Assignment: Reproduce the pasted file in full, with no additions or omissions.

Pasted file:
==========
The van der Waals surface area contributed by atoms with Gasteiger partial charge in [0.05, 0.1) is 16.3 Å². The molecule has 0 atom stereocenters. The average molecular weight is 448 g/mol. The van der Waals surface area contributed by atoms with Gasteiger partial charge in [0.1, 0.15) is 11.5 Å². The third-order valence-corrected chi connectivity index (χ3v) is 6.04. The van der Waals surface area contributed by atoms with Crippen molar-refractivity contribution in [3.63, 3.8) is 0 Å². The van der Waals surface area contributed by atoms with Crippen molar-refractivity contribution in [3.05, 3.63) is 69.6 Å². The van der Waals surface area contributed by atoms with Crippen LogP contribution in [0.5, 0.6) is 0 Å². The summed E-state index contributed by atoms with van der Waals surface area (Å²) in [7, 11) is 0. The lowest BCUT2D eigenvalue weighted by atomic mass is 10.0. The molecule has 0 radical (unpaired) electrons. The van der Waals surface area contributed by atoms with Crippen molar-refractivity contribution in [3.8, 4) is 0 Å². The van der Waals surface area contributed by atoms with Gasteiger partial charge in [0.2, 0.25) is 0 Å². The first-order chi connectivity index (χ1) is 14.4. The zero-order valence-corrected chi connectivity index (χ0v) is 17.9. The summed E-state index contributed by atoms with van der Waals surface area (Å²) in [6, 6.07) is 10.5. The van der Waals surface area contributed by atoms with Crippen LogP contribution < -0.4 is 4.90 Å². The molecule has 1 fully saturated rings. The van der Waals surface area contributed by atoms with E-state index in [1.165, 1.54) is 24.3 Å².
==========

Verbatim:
The van der Waals surface area contributed by atoms with Gasteiger partial charge in [0.05, 0.1) is 16.3 Å². The molecule has 0 atom stereocenters. The average molecular weight is 448 g/mol. The van der Waals surface area contributed by atoms with Gasteiger partial charge in [0.1, 0.15) is 11.5 Å². The third-order valence-corrected chi connectivity index (χ3v) is 6.04. The van der Waals surface area contributed by atoms with Crippen molar-refractivity contribution in [3.63, 3.8) is 0 Å². The van der Waals surface area contributed by atoms with Crippen molar-refractivity contribution in [3.05, 3.63) is 69.6 Å². The van der Waals surface area contributed by atoms with Crippen LogP contribution in [0.5, 0.6) is 0 Å². The summed E-state index contributed by atoms with van der Waals surface area (Å²) in [7, 11) is 0. The lowest BCUT2D eigenvalue weighted by atomic mass is 10.0. The molecule has 0 radical (unpaired) electrons. The van der Waals surface area contributed by atoms with Crippen molar-refractivity contribution in [3.8, 4) is 0 Å². The van der Waals surface area contributed by atoms with Gasteiger partial charge in [0.2, 0.25) is 0 Å². The first-order chi connectivity index (χ1) is 14.4. The zero-order valence-corrected chi connectivity index (χ0v) is 17.9. The summed E-state index contributed by atoms with van der Waals surface area (Å²) in [6, 6.07) is 10.5. The van der Waals surface area contributed by atoms with Crippen LogP contribution < -0.4 is 4.90 Å². The molecule has 1 fully saturated rings. The van der Waals surface area contributed by atoms with E-state index in [1.165, 1.54) is 24.3 Å².